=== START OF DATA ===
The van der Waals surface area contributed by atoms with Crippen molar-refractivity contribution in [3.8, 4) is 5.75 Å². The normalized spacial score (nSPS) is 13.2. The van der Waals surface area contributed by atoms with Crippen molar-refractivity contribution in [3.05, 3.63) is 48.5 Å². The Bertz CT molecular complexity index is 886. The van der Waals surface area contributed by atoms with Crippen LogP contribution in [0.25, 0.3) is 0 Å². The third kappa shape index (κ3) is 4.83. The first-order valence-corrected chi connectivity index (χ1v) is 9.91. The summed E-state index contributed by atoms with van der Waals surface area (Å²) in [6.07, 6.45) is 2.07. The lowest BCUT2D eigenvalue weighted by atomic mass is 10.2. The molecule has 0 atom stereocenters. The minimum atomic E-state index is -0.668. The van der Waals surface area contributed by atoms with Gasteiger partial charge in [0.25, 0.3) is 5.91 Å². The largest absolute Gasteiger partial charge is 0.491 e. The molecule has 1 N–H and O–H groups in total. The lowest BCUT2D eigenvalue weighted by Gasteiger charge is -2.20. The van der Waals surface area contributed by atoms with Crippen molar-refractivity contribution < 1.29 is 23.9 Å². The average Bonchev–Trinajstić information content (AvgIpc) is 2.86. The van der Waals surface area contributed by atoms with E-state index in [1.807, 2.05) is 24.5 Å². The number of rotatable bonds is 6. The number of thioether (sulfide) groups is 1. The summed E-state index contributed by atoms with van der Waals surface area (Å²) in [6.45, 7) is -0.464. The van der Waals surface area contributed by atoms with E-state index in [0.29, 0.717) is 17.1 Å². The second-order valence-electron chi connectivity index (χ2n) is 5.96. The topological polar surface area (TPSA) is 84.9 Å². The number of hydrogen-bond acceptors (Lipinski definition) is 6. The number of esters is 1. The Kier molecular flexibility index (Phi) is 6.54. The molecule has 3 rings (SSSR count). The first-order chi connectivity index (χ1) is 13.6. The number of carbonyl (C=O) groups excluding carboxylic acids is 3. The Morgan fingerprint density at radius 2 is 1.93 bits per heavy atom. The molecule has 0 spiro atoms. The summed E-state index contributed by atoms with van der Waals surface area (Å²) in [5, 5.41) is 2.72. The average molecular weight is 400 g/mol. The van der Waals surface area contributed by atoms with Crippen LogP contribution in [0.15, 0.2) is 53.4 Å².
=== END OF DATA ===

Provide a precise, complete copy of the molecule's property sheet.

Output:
The van der Waals surface area contributed by atoms with Crippen molar-refractivity contribution in [3.8, 4) is 5.75 Å². The normalized spacial score (nSPS) is 13.2. The van der Waals surface area contributed by atoms with Crippen molar-refractivity contribution in [3.05, 3.63) is 48.5 Å². The Bertz CT molecular complexity index is 886. The van der Waals surface area contributed by atoms with Crippen LogP contribution in [0.25, 0.3) is 0 Å². The third kappa shape index (κ3) is 4.83. The first-order valence-corrected chi connectivity index (χ1v) is 9.91. The summed E-state index contributed by atoms with van der Waals surface area (Å²) in [6.07, 6.45) is 2.07. The lowest BCUT2D eigenvalue weighted by atomic mass is 10.2. The molecule has 0 atom stereocenters. The minimum atomic E-state index is -0.668. The van der Waals surface area contributed by atoms with Gasteiger partial charge in [0.25, 0.3) is 5.91 Å². The largest absolute Gasteiger partial charge is 0.491 e. The molecule has 1 N–H and O–H groups in total. The lowest BCUT2D eigenvalue weighted by Gasteiger charge is -2.20. The van der Waals surface area contributed by atoms with Crippen molar-refractivity contribution < 1.29 is 23.9 Å². The average Bonchev–Trinajstić information content (AvgIpc) is 2.86. The van der Waals surface area contributed by atoms with E-state index in [1.807, 2.05) is 24.5 Å². The number of rotatable bonds is 6. The number of thioether (sulfide) groups is 1. The summed E-state index contributed by atoms with van der Waals surface area (Å²) in [6.45, 7) is -0.464. The van der Waals surface area contributed by atoms with E-state index in [0.29, 0.717) is 17.1 Å². The second-order valence-electron chi connectivity index (χ2n) is 5.96. The topological polar surface area (TPSA) is 84.9 Å². The number of hydrogen-bond acceptors (Lipinski definition) is 6. The number of esters is 1. The Kier molecular flexibility index (Phi) is 6.54. The molecule has 3 rings (SSSR count). The first-order chi connectivity index (χ1) is 13.6. The number of carbonyl (C=O) groups excluding carboxylic acids is 3. The Morgan fingerprint density at radius 2 is 1.93 bits per heavy atom. The molecule has 0 spiro atoms. The summed E-state index contributed by atoms with van der Waals surface area (Å²) in [5, 5.41) is 2.72. The average molecular weight is 400 g/mol. The van der Waals surface area contributed by atoms with Crippen LogP contribution in [0.15, 0.2) is 53.4 Å².